# Cramer rule

From Encyclopedia of Mathematics

If the determinant $ D $
of a square system of linear equations

$$ \begin{array}{c} a _ {11} x _ {1} + \dots + a _ {1n} x _ {n} = b _ {1} , \\ {\dots \dots \dots \dots } \\ a _ {n1} x _ {1} + \dots + a _ {nn} x _ {n} = b _ {n} \end{array} $$

does not vanish, then the system has a unique solution. This solution is given by the formulas

$$ \tag{* } x _ {k} = \ \frac{D _ {k} }{D} ,\ \ k = 1 \dots n. $$

Here $ D _ {k} $ is the determinant obtained from $ D $ when the $ k $- th column is replaced by the column of the free terms $ b _ {1} \dots b _ {n} $. Formulas (*) are known as Cramer's formulas. They have been found by G. Cramer (see [1]).

#### References

[1] | G. Cramer, "Introduction à l'analyse des lignes courbes" , Geneva (1750) pp. 657 |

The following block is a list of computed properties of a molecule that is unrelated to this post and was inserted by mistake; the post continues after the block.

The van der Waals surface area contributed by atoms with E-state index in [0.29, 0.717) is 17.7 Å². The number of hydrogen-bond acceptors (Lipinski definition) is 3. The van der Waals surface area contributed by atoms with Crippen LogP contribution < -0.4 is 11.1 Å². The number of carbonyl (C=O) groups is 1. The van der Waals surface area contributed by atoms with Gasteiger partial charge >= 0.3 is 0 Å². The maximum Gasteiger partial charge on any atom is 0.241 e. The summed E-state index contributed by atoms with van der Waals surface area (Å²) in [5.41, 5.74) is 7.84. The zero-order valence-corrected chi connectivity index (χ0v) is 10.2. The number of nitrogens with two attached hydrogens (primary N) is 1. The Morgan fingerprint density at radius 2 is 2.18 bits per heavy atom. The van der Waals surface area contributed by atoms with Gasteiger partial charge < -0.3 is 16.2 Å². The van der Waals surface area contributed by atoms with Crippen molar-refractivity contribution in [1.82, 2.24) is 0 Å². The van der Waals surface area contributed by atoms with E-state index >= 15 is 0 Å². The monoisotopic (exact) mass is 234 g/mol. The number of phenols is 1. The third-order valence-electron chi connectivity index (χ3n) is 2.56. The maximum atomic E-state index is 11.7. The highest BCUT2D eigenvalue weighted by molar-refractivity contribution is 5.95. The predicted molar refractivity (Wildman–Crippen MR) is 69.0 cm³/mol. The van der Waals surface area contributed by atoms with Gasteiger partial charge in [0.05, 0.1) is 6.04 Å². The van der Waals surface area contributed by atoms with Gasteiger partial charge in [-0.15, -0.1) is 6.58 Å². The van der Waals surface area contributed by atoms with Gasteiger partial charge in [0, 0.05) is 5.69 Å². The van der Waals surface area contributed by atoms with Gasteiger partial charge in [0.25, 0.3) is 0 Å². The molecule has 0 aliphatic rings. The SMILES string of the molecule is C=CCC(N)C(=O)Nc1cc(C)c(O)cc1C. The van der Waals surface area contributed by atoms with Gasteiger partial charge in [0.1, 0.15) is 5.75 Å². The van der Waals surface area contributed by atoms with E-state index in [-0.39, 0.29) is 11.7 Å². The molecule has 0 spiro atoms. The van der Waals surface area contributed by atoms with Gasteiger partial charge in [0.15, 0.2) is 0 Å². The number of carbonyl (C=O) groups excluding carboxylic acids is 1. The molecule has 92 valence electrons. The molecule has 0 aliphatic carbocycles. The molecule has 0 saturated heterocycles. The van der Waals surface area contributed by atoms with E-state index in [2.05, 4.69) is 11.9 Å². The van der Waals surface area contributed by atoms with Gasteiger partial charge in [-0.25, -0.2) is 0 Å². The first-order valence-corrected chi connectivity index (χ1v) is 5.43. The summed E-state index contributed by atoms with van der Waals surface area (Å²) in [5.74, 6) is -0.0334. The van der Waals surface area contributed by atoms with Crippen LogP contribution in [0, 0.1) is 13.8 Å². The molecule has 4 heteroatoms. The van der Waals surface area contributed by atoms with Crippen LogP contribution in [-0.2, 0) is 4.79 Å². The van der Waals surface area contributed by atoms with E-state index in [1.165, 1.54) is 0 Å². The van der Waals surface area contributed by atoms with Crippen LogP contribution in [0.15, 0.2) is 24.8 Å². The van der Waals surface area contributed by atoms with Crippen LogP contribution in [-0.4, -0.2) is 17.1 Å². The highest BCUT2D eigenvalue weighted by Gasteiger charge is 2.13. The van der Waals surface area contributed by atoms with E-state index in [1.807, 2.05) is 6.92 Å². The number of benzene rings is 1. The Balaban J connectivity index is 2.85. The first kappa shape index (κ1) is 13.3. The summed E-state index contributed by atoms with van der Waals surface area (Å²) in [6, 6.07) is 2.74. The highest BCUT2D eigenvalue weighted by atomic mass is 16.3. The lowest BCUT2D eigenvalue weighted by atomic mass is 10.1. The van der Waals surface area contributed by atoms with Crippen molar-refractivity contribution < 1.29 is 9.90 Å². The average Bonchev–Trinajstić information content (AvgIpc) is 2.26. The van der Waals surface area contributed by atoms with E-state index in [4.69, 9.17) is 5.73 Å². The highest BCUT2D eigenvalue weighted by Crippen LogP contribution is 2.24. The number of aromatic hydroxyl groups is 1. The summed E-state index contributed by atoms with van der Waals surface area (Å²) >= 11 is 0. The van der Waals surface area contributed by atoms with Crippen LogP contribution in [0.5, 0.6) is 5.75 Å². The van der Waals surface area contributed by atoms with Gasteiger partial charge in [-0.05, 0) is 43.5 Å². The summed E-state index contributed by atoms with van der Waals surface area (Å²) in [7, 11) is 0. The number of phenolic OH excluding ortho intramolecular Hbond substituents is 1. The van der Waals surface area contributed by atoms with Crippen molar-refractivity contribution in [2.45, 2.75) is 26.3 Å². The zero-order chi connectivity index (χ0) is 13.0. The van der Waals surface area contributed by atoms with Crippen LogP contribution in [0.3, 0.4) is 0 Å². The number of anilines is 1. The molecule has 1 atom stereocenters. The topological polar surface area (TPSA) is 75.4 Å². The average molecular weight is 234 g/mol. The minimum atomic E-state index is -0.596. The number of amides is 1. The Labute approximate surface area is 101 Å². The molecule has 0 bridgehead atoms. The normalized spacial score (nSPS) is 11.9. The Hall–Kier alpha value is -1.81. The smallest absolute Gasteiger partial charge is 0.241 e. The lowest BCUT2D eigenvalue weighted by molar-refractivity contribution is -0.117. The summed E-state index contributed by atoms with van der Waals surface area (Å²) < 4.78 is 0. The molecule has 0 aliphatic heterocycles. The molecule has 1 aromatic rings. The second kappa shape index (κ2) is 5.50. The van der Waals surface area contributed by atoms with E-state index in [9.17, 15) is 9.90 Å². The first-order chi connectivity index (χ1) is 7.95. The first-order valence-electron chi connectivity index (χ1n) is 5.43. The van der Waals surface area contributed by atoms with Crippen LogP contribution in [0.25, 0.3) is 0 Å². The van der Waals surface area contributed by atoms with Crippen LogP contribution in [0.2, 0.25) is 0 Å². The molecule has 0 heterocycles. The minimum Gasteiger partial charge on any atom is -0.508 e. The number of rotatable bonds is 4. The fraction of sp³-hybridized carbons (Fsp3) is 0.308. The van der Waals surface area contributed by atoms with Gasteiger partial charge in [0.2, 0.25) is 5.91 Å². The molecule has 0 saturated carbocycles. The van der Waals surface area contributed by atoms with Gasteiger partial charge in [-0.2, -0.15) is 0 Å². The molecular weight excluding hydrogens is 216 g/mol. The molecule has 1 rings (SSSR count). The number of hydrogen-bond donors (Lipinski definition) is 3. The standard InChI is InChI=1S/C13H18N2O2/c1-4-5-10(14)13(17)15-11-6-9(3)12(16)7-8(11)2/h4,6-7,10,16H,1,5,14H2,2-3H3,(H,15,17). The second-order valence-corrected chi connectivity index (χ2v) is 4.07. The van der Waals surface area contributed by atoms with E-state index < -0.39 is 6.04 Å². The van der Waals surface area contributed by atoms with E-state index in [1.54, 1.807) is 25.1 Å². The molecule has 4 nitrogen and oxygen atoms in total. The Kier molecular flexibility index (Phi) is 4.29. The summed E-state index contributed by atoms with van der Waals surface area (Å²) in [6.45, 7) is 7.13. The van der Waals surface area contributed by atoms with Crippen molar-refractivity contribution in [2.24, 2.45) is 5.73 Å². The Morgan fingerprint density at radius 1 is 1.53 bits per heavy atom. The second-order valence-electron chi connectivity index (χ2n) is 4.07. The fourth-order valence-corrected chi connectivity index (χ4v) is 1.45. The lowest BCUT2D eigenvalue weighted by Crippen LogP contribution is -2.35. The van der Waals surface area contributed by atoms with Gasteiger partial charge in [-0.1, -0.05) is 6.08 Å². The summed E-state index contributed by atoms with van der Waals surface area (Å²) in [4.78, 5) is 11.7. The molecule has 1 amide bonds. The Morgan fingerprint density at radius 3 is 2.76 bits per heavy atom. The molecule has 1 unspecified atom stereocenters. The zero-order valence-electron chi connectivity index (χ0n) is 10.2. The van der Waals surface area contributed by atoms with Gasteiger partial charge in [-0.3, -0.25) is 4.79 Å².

[2] | A.G. Kurosh, "Higher algebra" , MIR (1972) (Translated from Russian) |

#### Comments

#### References

[a1] | T.M. Apostol, "Calculus" , 2 , Wiley (1969) pp. 93 |

**How to Cite This Entry:**

Cramer rule.

*Encyclopedia of Mathematics.*URL: http://encyclopediaofmath.org/index.php?title=Cramer_rule&oldid=46551

This article was adapted from an original article by I.V. Proskuryakov (originator), which appeared in Encyclopedia of Mathematics - ISBN 1402006098. See original article